I thought only Paris Hilton and Lindsay Lohan wore ankle bracelets – how’s it feel to have that thing on your ankle? What are the rules around it?

It’s annoying. I literally had to scurry to drive home tonight to charge it before I began responding to you. It is my responsibility to take care of it and keep it charged (2 hours each day) otherwise I get in trouble. It is considered leniency, an “alternative to detention.” I cannot go outside of 65 mile radius of my address and I have to stay home one day a week for them to come check up on me, and also spend one day a week going to their office to check in. It also hurts like hell on my ankle bones without socks on. Sometimes it doesn’t work right, and beeps all night even though it’s been charged over and over. It’s run by a third party private company.

What have you learned from the process?

A lot. I follow the legal process a lot and I learn something new each time, but I only know one path right now: my own. Experienced lawyers have seen them all. Getting a good lawyer is hard. My current lawyer is awesome and truly fights for me, but I have had lawyers who are just salespeople with a diploma.

What can people do to help?

An ICE Chief Counsel is considering a package my attorney has sent them to jointly request my case be dropped. In the future, I might need support to get attention from Congressional offices. But what people can really do is keep in mind what is happening, and that my case is just a sample of what’s going on to others. Private companies are influencing the laws being passed in this country and then profiting off of people’s fears, ignorance and suffering.

Congrats to Minhaz and his lawyers for being able to gain the temporary stay. It doesn’t end here – Minhaz’s story is just one of many cases out there highlighting issues with Dream Act eligible students that are being forced into deportation proceedings after living in the U.S. their whole lives. One thing is clear – the immigration system is clearly backlogged and broken, no matter what side of the aisle you believe in. Reform is needed. Please follow Dream Activist to follow the latest stories from this movement.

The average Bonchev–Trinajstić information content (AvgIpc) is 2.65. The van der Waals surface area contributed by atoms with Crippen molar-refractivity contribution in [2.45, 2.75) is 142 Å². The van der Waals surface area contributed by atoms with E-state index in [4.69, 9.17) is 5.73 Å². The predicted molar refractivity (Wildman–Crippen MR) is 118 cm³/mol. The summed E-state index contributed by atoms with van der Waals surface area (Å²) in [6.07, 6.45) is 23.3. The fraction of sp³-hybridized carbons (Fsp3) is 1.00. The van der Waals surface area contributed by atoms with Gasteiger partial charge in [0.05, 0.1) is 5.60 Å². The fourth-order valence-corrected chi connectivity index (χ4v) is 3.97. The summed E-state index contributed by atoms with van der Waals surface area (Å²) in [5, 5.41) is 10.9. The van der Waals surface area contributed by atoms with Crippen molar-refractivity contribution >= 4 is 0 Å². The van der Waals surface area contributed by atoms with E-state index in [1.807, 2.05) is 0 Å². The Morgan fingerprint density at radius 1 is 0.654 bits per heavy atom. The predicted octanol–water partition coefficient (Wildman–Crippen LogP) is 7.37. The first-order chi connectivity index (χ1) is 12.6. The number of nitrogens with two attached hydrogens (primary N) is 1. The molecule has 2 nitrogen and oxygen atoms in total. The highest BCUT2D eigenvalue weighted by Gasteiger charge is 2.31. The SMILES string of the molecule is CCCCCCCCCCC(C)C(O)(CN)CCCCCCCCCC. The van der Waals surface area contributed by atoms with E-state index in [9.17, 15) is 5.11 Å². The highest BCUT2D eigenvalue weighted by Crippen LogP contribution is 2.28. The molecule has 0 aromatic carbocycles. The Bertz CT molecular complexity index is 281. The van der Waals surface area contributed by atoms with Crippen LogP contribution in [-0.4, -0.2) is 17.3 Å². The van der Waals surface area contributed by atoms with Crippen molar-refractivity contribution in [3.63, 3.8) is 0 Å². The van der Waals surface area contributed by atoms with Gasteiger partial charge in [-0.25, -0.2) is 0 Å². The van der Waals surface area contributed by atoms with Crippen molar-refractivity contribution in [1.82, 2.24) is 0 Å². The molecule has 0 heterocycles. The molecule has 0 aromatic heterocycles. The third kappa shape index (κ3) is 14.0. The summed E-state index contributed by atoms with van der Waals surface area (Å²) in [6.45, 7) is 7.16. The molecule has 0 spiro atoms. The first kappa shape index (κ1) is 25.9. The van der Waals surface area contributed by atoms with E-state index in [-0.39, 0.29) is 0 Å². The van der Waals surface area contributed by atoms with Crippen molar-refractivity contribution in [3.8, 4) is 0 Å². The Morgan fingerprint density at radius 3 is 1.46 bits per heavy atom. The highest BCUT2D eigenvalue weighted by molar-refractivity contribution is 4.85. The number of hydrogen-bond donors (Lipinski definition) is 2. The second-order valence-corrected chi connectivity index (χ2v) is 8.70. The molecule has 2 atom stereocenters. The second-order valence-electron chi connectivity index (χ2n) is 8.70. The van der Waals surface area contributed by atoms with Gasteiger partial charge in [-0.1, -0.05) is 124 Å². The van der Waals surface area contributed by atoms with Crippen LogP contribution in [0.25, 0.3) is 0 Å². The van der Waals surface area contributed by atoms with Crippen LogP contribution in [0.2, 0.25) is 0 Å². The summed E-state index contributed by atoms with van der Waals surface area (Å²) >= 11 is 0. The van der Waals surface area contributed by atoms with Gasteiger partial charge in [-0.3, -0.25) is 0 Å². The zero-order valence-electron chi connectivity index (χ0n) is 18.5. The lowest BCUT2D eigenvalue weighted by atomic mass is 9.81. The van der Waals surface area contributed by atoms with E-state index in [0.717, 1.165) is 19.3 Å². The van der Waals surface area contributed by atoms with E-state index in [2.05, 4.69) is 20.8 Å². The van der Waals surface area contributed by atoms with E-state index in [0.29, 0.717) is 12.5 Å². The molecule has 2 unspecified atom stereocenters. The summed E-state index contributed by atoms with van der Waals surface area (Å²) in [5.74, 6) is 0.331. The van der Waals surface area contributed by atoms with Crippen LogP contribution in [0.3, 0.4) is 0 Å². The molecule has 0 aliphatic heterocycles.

9 thoughts on “The Undocumented Story of Minhaz Khan

  1. How come his dad couldn’t get amnesty in India, UAE, kuwait, or some other oil-rich nation which employs a lot of Desis?

    Although Minhaz is a very nice, intelligent, and value-added person in the USA, a rule is still a rule. His dad broke a rule and put his own family at risk. I believe that they should get punished some how, bu I don’t know what should be done to punish them, but I do think that if we give amnesty to 1,000,000s of S.Americans, we can accommodate this family.

    Finally, I know many Sikhs who’ve applied for amnesty. I don’t believe in most of the amnesty cases. If you’re really in trouble, you’ll even try to immigrate to Peru, Venezuela, Poland, or Malaysia.

    Readers, how would YOU deal with illegal immigration?

    • Saying a “rule is still a rule” is a very ignorant thing to say.

      Tell that to the Nazi soldiers who were tried for killing millions of people and were “just doing their jobs.” I’m sure they’d agree with you.

      Tell that to Rosa Parks who broke the rules because they were unjust. Tell that to the American Revolutionaries who broke the rules of British law.

      “An individual who breaks a law that his conscience tells him is unjust, and who willingly accepts the penalty of imprisonme­nt in order to arouse the conscience of the community over its injustice, is in reality expressing the highest respect for the law.” – Martin Luther King, Jr

      • You all made brilliant points, and surprisingly, you all changed my view. I’m not being sarcastic one bit. I love, especially, how you brought up Ms. Rosa Parks. She broke a rule for OUR benefits. She over-turned unjust laws. Oh yes, the British legally forbade us from making salt.

        Regarding illegal immigration: Another person here basically said to go after the Big Guys. I agree 100%. Punish the Big Guys.

        Me taking out my frustrations on the illegal immigrants is sort of like blaming the Iraq Invasion ’03 on the foot soldiers.

    • The “Rule is a rule” statement is really ridiculous. Who plays by the rules? Banks? Lobbyists? Politicians?